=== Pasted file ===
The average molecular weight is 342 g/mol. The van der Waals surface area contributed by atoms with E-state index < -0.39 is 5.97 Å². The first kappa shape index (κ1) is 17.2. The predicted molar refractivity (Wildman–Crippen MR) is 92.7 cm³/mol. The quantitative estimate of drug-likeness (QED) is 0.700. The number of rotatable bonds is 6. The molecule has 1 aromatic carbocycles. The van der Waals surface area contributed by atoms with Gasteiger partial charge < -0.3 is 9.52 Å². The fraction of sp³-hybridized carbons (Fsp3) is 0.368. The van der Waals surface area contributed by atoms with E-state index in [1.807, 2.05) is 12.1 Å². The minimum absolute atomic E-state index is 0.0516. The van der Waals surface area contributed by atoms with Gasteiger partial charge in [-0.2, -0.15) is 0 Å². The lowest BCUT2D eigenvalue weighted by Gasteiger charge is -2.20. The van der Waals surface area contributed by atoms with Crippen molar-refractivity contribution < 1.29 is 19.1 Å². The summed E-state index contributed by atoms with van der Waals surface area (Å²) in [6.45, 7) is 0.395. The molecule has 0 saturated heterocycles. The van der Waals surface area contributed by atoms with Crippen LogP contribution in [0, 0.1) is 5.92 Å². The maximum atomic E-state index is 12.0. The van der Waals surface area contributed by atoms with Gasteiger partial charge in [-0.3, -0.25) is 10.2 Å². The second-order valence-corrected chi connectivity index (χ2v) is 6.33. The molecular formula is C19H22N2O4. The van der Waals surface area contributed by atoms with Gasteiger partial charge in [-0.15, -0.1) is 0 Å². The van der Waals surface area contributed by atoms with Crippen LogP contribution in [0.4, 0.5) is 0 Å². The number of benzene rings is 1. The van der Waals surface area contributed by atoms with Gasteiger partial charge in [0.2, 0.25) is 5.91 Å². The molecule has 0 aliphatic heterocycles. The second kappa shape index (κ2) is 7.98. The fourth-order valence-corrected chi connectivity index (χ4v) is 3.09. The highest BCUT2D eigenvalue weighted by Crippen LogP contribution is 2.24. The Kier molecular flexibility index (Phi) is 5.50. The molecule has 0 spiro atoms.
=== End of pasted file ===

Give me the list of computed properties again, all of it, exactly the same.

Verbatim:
The average molecular weight is 342 g/mol. The van der Waals surface area contributed by atoms with E-state index < -0.39 is 5.97 Å². The first kappa shape index (κ1) is 17.2. The predicted molar refractivity (Wildman–Crippen MR) is 92.7 cm³/mol. The quantitative estimate of drug-likeness (QED) is 0.700. The number of rotatable bonds is 6. The molecule has 1 aromatic carbocycles. The van der Waals surface area contributed by atoms with Gasteiger partial charge < -0.3 is 9.52 Å². The fraction of sp³-hybridized carbons (Fsp3) is 0.368. The van der Waals surface area contributed by atoms with E-state index in [1.807, 2.05) is 12.1 Å². The minimum absolute atomic E-state index is 0.0516. The van der Waals surface area contributed by atoms with Gasteiger partial charge in [-0.2, -0.15) is 0 Å². The lowest BCUT2D eigenvalue weighted by Gasteiger charge is -2.20. The van der Waals surface area contributed by atoms with Crippen molar-refractivity contribution < 1.29 is 19.1 Å². The summed E-state index contributed by atoms with van der Waals surface area (Å²) in [6.45, 7) is 0.395. The molecule has 0 saturated heterocycles. The van der Waals surface area contributed by atoms with Crippen LogP contribution in [0, 0.1) is 5.92 Å². The maximum atomic E-state index is 12.0. The van der Waals surface area contributed by atoms with Gasteiger partial charge in [-0.3, -0.25) is 10.2 Å². The second-order valence-corrected chi connectivity index (χ2v) is 6.33. The molecular formula is C19H22N2O4. The van der Waals surface area contributed by atoms with Gasteiger partial charge in [-0.15, -0.1) is 0 Å². The van der Waals surface area contributed by atoms with Crippen LogP contribution in [0.4, 0.5) is 0 Å². The number of benzene rings is 1. The van der Waals surface area contributed by atoms with Gasteiger partial charge in [0.2, 0.25) is 5.91 Å². The molecule has 0 aliphatic heterocycles. The second kappa shape index (κ2) is 7.98. The fourth-order valence-corrected chi connectivity index (χ4v) is 3.09. The highest BCUT2D eigenvalue weighted by Crippen LogP contribution is 2.24. The Kier molecular flexibility index (Phi) is 5.50. The molecule has 0 spiro atoms.